Friday, June 10, 2011

The Downside of Limitless Potential

For a good portion of youth, I was a basketball fan.  More specifically, I was a diehard Lakers fan.  I would watch any Laker game, reveling in blowouts (the better to check out the bench players), and screaming at the television while Chick Hearn, in his rapid-fire style, berated the Lakers players for doing something stupid.  I was a member of Lakers' nation.

That changed in a short time span when the team traded Shaq, Kobe had nonconsentual sex with, as it turns out, the sister of some friends of my brothers, and Phil Jackson left.  Ever since, I have been an ex-Lakers fan.  I still watch NBA games, even Lakers' games,  on occasion, but the passion is gone.

With that said, I still follow the NBA, and Bill Simmons is one of my favorite sports writers.  Actually, he is my favorite.  And Bill Simmons is a NBA fan.  He's such a big NBA fan that he wrote a 1200 page book on the NBA, and I read ever word of it.  With his help, I feel like I'm slowly being pulled back into the fold as a basketball fan. 

So, contrary to the past few years, I've been following the NBA finals much more than ever.  It certainly helps to have a team like the Dallas Mavericks pull off one impressive run after another.  But more than that, the play of Lebron James has been fascinating to watch.

Lebron James, if you have never seen him, is the single most impressive athlete ever to grace the NBA.  He is 6'8" - classic small forward size - 260(ish) lbs, and probably 2% body fat.  He is, by most accounts, the fastest player in the NBA, is blessed with lightning quickness, and because of his size, weight and speed, can play any position on the court.  Not only is he blessed with tremendous athletic ability, but he has incredible "court vision" - he's able to see, and comprehend where everyone on the basketball court is, and where they will be.  As a result, he can pass the ball with amazing skill.  He is, as advertised, a basketball player who can score like Jordan, and pass like Magic Johnson.  Oh, and he can defend every position on the floor - from a 6'0" point guard to a 7'0" center, and does so with striking aplomb. 

No other player in the NBA finals can come close to James' ability.  Dwyane Wade, James' teammate, and a great player in his own right, for instance, is a 6'4" guard who plays with absolute abandon and will do whatever it takes to win.  But he cannot guard a much taller player, nor can he post up a larger player inside.  Dirk Nowitiski, the great Mavericks player, is a freakish 7'0" forward who can shoot with absolutely deadly accuracy doesn't have the quickness to guard players outside.  Similarly, all the other players on the court have deficiencies in one area or another.  None have the ability of Lebron James.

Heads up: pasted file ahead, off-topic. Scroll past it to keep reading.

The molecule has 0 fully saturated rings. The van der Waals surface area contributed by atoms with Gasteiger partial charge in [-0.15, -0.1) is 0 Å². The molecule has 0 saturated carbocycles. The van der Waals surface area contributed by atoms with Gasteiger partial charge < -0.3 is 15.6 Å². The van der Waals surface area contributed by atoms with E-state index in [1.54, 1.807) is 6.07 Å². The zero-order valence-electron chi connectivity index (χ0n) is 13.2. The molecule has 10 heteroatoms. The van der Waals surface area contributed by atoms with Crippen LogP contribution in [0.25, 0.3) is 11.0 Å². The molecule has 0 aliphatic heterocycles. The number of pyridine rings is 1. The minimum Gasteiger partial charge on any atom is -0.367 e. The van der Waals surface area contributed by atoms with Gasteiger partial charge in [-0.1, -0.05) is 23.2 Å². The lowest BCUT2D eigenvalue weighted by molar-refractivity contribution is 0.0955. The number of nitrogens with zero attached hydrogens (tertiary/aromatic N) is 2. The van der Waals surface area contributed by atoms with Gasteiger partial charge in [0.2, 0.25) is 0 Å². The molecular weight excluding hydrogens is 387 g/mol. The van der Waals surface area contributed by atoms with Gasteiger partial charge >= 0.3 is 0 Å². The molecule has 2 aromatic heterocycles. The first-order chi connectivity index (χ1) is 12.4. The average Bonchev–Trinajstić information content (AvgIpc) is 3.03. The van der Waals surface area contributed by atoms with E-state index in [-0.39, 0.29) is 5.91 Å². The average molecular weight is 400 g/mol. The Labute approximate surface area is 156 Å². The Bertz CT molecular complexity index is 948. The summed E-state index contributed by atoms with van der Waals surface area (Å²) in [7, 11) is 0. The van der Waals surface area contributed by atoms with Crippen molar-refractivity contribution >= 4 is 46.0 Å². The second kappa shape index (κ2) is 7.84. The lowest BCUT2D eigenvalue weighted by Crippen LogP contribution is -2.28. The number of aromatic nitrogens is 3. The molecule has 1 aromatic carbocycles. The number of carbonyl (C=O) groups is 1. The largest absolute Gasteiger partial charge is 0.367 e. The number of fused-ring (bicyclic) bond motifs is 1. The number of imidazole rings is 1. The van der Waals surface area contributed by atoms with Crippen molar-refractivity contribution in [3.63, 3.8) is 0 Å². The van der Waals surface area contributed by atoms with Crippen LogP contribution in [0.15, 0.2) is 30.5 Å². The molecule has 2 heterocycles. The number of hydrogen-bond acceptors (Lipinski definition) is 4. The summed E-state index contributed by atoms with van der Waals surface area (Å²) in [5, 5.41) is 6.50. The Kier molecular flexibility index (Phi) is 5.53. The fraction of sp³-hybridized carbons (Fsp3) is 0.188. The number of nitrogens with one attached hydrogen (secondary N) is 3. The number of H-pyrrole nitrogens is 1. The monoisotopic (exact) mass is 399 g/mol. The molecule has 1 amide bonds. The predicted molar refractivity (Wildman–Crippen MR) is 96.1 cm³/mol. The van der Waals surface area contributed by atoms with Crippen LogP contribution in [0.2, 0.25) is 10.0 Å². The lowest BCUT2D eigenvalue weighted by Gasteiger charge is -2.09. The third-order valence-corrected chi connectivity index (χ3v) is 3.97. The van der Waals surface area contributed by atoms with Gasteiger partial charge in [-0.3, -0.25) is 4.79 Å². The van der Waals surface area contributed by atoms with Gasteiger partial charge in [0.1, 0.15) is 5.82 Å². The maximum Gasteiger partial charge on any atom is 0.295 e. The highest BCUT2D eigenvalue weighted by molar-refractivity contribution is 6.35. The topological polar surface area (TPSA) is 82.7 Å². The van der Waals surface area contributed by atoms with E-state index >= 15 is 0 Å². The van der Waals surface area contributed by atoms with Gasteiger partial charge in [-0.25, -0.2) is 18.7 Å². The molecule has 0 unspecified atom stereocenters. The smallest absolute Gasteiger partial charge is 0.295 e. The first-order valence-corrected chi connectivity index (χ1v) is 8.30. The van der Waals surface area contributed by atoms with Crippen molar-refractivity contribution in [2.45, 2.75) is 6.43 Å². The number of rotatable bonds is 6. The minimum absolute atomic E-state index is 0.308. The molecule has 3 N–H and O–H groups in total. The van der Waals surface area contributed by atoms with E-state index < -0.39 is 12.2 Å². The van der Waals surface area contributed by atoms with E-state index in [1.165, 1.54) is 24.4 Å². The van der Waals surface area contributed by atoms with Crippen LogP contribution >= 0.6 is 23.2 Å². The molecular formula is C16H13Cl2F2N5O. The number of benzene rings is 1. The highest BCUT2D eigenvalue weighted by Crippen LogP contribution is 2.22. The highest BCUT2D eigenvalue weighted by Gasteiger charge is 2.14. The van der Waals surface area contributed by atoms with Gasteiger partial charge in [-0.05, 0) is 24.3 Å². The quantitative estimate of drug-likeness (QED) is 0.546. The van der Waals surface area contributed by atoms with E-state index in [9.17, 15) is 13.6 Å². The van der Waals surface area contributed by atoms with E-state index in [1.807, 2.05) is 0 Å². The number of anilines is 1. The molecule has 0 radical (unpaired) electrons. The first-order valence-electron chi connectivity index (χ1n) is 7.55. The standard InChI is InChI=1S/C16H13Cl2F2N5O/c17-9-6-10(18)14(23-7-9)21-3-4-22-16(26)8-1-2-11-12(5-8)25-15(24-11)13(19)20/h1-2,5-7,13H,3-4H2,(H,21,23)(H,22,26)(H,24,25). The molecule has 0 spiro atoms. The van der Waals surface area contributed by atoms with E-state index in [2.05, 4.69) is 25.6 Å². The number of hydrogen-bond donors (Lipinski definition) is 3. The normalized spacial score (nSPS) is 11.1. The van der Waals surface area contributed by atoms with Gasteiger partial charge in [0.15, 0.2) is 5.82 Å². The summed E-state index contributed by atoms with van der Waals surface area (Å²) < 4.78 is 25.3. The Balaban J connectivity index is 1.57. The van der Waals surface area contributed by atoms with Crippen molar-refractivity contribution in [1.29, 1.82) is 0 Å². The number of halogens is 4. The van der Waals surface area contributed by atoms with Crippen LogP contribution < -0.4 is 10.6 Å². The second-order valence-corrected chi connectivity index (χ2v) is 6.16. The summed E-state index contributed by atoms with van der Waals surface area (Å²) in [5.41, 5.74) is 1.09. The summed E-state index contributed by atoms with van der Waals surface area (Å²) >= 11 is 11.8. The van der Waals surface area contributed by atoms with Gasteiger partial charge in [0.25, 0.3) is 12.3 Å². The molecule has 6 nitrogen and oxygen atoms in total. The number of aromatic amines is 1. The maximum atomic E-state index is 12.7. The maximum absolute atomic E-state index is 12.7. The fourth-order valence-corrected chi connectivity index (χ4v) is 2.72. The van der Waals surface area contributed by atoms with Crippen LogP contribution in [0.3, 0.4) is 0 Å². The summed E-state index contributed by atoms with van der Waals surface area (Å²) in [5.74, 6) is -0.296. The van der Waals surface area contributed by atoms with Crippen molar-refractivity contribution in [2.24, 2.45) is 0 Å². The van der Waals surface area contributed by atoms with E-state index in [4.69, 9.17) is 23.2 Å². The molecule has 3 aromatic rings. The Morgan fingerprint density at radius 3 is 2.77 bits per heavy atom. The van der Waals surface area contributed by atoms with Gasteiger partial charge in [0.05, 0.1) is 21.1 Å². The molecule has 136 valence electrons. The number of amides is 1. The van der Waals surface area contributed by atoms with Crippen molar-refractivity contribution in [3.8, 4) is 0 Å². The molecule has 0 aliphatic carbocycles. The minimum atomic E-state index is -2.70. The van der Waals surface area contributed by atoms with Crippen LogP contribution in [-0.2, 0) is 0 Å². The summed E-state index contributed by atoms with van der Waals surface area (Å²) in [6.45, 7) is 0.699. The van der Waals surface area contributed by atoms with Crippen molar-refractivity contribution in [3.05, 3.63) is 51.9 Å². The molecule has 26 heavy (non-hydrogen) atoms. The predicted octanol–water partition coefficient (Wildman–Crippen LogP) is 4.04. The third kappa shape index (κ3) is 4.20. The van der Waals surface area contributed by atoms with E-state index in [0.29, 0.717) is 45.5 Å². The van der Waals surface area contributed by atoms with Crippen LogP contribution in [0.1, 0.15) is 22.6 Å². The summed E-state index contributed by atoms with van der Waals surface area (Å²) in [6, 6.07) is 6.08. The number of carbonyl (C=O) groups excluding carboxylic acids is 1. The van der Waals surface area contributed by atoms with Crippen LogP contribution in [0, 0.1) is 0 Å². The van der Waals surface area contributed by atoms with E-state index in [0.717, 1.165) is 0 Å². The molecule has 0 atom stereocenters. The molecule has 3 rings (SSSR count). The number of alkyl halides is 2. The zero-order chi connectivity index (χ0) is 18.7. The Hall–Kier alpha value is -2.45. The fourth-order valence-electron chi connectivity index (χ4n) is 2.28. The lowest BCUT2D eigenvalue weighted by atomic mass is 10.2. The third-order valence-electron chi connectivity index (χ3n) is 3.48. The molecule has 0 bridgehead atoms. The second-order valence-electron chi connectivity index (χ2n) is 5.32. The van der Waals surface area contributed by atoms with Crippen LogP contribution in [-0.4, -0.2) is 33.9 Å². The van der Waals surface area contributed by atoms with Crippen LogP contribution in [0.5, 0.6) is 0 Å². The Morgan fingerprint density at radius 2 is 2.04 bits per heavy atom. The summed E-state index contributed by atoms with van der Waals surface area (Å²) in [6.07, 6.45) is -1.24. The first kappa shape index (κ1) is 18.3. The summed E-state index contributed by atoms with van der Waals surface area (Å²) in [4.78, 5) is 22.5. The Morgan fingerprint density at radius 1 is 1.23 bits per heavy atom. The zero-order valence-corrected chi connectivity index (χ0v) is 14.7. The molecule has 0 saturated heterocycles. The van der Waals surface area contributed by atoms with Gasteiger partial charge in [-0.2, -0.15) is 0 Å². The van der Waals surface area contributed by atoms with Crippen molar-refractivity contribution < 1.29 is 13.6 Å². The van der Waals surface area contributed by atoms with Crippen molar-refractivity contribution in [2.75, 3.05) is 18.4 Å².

Yet, with all that talent, Lebron James is fading on the world stage.  Last night, he scored 17 points, had 10 assists and 10 rebounds (a triple-double), which was good, but not good enough. In the last quarter, he scored a mere 2 points.  The game before, James scored only 8 points.  And his numbers for the other three games weren't spectacular either.  In the meantime, Nowitiski has been a man possessed, scoring nearly 30 points per game for the series.  While some would attribute James' disappearing act on his heart or his manhood, I wonder if it is something else.

Specifically, what if James' athletic ability is hampering him on the world stage.  For his entire life, James has played basketball better than everyone else, based purely on his ability.  Whatever he wanted to do, he could do, almost as well as anyone else.  Almost.  And that's the problem - James never specialized, never developed a "move" that he could use when all chips were down, because with the exception of the NBA Finals, he doesn't need a move because his talent is limitless.

That's a problem because our limits lead us down the path of our lives.  When I was a child, I wanted to be a physicist like my father, a fighter pilot (I grew up in the shadow of Top Gun - both the movie and the actual place), an astronaut and the President of the United States.  As a I grew up, I discovered I didn't especially like math (sorry Mom), and that knocked out physics.  My eyesight and reflexes aren't good, and that knocked out being a fighter pilot and an astronaut.  So, I followed my talents to where they lead me - into the law. 

In the NBA Finals, when the chips are down, and the team needs to score, specialists are needed.  That's why the great ones all had moves.  Hakeem had his Dream Shake, Jordan started with his drive to the basket, and then moved to the fadeaway, Shaq had his dunk, and Kareem had the absolutely deadly Sky Hook.  Because each practiced his moves over and over and over again, when it was time for a score, the ball went to them, and more often than not, they scored.  These moves, mind you, weren't developed because these players wanted to have a move, they developed out of their own limitations.  Kareem developed the Sky Hook because he was tall and lanky and couldn't score inside.  Jordan couldn't take the beating from driving to the basket anymore, so he developed the fadeaway.  It was their limitations that created their moves.  The fact that James has no limitations, can play any position almost as well as anyone else, means that during crunch time, he can't be counted on.  And that's why we see the fade.

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